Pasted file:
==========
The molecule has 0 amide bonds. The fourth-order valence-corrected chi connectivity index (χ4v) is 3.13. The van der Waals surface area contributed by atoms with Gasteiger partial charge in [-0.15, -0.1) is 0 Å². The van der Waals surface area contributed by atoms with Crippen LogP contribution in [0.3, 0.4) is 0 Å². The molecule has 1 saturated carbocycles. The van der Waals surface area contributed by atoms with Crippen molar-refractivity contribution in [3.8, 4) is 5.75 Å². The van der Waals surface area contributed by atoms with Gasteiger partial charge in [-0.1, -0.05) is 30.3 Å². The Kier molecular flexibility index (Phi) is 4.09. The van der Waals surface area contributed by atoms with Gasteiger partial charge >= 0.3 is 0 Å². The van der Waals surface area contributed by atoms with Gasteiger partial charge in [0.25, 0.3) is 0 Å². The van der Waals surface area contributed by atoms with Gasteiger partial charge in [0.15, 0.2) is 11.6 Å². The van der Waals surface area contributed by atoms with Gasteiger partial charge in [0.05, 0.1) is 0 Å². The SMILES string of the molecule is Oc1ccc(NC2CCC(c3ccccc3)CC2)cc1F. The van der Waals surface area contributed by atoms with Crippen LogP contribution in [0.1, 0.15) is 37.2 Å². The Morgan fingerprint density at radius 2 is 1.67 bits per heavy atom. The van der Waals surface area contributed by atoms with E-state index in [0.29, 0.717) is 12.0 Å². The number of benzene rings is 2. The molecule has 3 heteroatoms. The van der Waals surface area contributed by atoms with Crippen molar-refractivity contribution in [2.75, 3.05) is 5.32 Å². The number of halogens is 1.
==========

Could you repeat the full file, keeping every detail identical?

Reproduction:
The molecule has 0 amide bonds. The fourth-order valence-corrected chi connectivity index (χ4v) is 3.13. The van der Waals surface area contributed by atoms with Gasteiger partial charge in [-0.15, -0.1) is 0 Å². The van der Waals surface area contributed by atoms with Crippen LogP contribution in [0.3, 0.4) is 0 Å². The molecule has 1 saturated carbocycles. The van der Waals surface area contributed by atoms with Crippen molar-refractivity contribution in [3.8, 4) is 5.75 Å². The van der Waals surface area contributed by atoms with Gasteiger partial charge in [-0.1, -0.05) is 30.3 Å². The Kier molecular flexibility index (Phi) is 4.09. The van der Waals surface area contributed by atoms with Gasteiger partial charge >= 0.3 is 0 Å². The van der Waals surface area contributed by atoms with Gasteiger partial charge in [0.25, 0.3) is 0 Å². The van der Waals surface area contributed by atoms with Gasteiger partial charge in [0.15, 0.2) is 11.6 Å². The van der Waals surface area contributed by atoms with Gasteiger partial charge in [0.05, 0.1) is 0 Å². The SMILES string of the molecule is Oc1ccc(NC2CCC(c3ccccc3)CC2)cc1F. The van der Waals surface area contributed by atoms with Crippen LogP contribution in [0.1, 0.15) is 37.2 Å². The Morgan fingerprint density at radius 2 is 1.67 bits per heavy atom. The van der Waals surface area contributed by atoms with E-state index in [0.29, 0.717) is 12.0 Å². The number of benzene rings is 2. The molecule has 3 heteroatoms. The van der Waals surface area contributed by atoms with Crippen molar-refractivity contribution in [2.75, 3.05) is 5.32 Å². The number of halogens is 1.